Comparisons to that other pinnacle of martial arts video game adaptations, Mortal Kombat, are inevitable, but I can successfully say that Dead or Alive blows it out of the bikini-filled water.
Anybody expecting anything other than a cheesy fight-fest from this movie is just naive or being difficult just for the sake of it. It’s based on a fighting game franchise that barely has a story holding the seams together and features girls with breasts that weigh more than the rest of their bodies.
What elevated Corey Yuen’s DOA is a combination of excellent casting, genuinely entertaining fight choreography and the right tone. It’s a movie obviously not taking things seriously, but also not throwing all sense out the window either. It’s trying for a very specific balance between playful, teasing, and action-packed.
We have a variety of characters, the standouts being women, staying true to the DOA franchise, spearheaded by Devon Aoki, Jaime Pressly and Holly Valance. All tackle their roles with relish. You’ve got the serious Kasumi (Aoki) escaping her ninja clan in a ridiculously awesome manner to find out the truth behind her brother’s death in the previous DOA tournament. Tina (Pressly) has arrived with her dad in tow, wanting to prove her fighting skills, leading to misadventure and misunderstanding. Finally, the smoking hot Christie (Valance) slinks around the place as a thief with her eyes on the prize.
Eric Roberts classes things up with his appearance as the tournament organiser, complete with bad wig and piggy evil eyes from the get-go. Though as much as I love the guy, the only disappointment is that they didn’t cast an actual martial artist for the main villain role, instead opting for an actor with screen presence. Which although is not a bad thing as he makes a great scene-chomping sleazebag, and Yuen manages to still give the illusion of him fighting six people at the same time through judicious use of quick cuts and the bad wig hiding the face of the stuntman.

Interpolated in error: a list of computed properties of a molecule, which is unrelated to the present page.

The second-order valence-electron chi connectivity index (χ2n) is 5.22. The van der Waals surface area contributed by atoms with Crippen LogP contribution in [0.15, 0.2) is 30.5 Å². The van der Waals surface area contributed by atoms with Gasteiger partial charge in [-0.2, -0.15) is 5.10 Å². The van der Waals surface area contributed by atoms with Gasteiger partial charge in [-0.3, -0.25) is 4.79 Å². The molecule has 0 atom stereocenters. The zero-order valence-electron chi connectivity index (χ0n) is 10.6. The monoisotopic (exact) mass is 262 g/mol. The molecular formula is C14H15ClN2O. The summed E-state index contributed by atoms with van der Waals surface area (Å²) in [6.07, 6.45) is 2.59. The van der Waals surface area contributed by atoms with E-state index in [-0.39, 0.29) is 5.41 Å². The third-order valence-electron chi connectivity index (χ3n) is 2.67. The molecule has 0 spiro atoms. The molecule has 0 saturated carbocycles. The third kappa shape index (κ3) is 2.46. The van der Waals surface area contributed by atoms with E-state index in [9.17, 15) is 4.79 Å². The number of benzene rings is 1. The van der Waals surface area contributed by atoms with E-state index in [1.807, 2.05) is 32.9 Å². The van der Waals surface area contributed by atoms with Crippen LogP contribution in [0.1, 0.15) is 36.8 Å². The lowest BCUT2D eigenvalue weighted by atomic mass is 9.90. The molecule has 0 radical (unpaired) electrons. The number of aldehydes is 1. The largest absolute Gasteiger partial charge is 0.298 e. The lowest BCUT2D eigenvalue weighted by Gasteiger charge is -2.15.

Other pleasantly surprising cameos for this underrated gem of a movie are Brian White (The Shield), and Collin Chou (Flash Point).
Maybe I’m so generous with this movie because I have a soft spot for strong butt-kicking women who know how to do roundhouse kicks and be thrown through glass windows into walls. I also love happy-go-lucky attitudes despite all of the above occurring. Plus Corey Yuen is a decent director of action, he is the masterstroke behind the assembling of the team for this adaptation. Any other director would not have been able to bring together such a number and variety of satisfying fights, ranging from swordplay, one-on-one punch-fests in the rain, wire-fu in forests, you name it and it features during the runtime.
If you’re a martial arts fan, and you’ve got nothing pressing to watch, and you want to see a volleyball punctured with a ninja star, then you can’t go wrong with DOA.